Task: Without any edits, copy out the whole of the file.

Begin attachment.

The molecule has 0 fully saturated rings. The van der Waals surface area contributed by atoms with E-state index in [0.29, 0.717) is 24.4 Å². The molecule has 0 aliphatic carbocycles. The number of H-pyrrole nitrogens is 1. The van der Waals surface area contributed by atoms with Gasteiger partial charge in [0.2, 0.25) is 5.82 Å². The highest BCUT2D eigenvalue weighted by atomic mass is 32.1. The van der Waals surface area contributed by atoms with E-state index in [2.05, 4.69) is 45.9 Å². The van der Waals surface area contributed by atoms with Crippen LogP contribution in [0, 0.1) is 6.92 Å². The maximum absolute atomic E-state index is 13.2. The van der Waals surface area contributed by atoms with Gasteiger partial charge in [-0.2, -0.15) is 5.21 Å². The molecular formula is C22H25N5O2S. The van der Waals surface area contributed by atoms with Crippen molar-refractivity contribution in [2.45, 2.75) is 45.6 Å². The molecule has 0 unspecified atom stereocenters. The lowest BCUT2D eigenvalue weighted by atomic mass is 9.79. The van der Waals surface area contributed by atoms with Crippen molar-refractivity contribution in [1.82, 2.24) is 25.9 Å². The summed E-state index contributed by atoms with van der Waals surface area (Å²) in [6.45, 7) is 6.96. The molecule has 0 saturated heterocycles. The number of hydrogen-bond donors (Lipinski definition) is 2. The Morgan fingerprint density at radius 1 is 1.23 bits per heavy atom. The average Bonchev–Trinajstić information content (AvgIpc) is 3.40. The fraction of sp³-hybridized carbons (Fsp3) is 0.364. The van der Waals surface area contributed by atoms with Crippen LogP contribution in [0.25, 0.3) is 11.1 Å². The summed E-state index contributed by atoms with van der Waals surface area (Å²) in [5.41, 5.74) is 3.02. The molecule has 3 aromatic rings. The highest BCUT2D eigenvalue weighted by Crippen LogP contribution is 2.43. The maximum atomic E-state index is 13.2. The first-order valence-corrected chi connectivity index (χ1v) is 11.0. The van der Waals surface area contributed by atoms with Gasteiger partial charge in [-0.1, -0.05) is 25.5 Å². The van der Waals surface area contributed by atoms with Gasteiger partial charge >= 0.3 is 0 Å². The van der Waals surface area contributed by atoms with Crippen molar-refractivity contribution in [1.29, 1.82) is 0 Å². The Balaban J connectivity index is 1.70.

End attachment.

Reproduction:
The molecule has 0 fully saturated rings. The van der Waals surface area contributed by atoms with E-state index in [0.29, 0.717) is 24.4 Å². The molecule has 0 aliphatic carbocycles. The number of H-pyrrole nitrogens is 1. The van der Waals surface area contributed by atoms with Gasteiger partial charge in [0.2, 0.25) is 5.82 Å². The highest BCUT2D eigenvalue weighted by atomic mass is 32.1. The van der Waals surface area contributed by atoms with E-state index in [2.05, 4.69) is 45.9 Å². The van der Waals surface area contributed by atoms with Crippen LogP contribution in [0, 0.1) is 6.92 Å². The maximum absolute atomic E-state index is 13.2. The van der Waals surface area contributed by atoms with Gasteiger partial charge in [-0.2, -0.15) is 5.21 Å². The molecular formula is C22H25N5O2S. The van der Waals surface area contributed by atoms with Crippen molar-refractivity contribution in [2.45, 2.75) is 45.6 Å². The molecule has 0 unspecified atom stereocenters. The lowest BCUT2D eigenvalue weighted by atomic mass is 9.79. The van der Waals surface area contributed by atoms with Crippen molar-refractivity contribution in [1.82, 2.24) is 25.9 Å². The summed E-state index contributed by atoms with van der Waals surface area (Å²) in [6.45, 7) is 6.96. The molecule has 0 saturated heterocycles. The number of hydrogen-bond donors (Lipinski definition) is 2. The Morgan fingerprint density at radius 1 is 1.23 bits per heavy atom. The average Bonchev–Trinajstić information content (AvgIpc) is 3.40. The fraction of sp³-hybridized carbons (Fsp3) is 0.364. The van der Waals surface area contributed by atoms with Crippen LogP contribution in [0.25, 0.3) is 11.1 Å². The summed E-state index contributed by atoms with van der Waals surface area (Å²) in [5.41, 5.74) is 3.02. The molecule has 3 aromatic rings. The highest BCUT2D eigenvalue weighted by Crippen LogP contribution is 2.43. The maximum atomic E-state index is 13.2. The first-order valence-corrected chi connectivity index (χ1v) is 11.0. The van der Waals surface area contributed by atoms with Gasteiger partial charge in [-0.1, -0.05) is 25.5 Å². The van der Waals surface area contributed by atoms with Gasteiger partial charge >= 0.3 is 0 Å². The van der Waals surface area contributed by atoms with Crippen molar-refractivity contribution in [1.29, 1.82) is 0 Å². The Balaban J connectivity index is 1.70.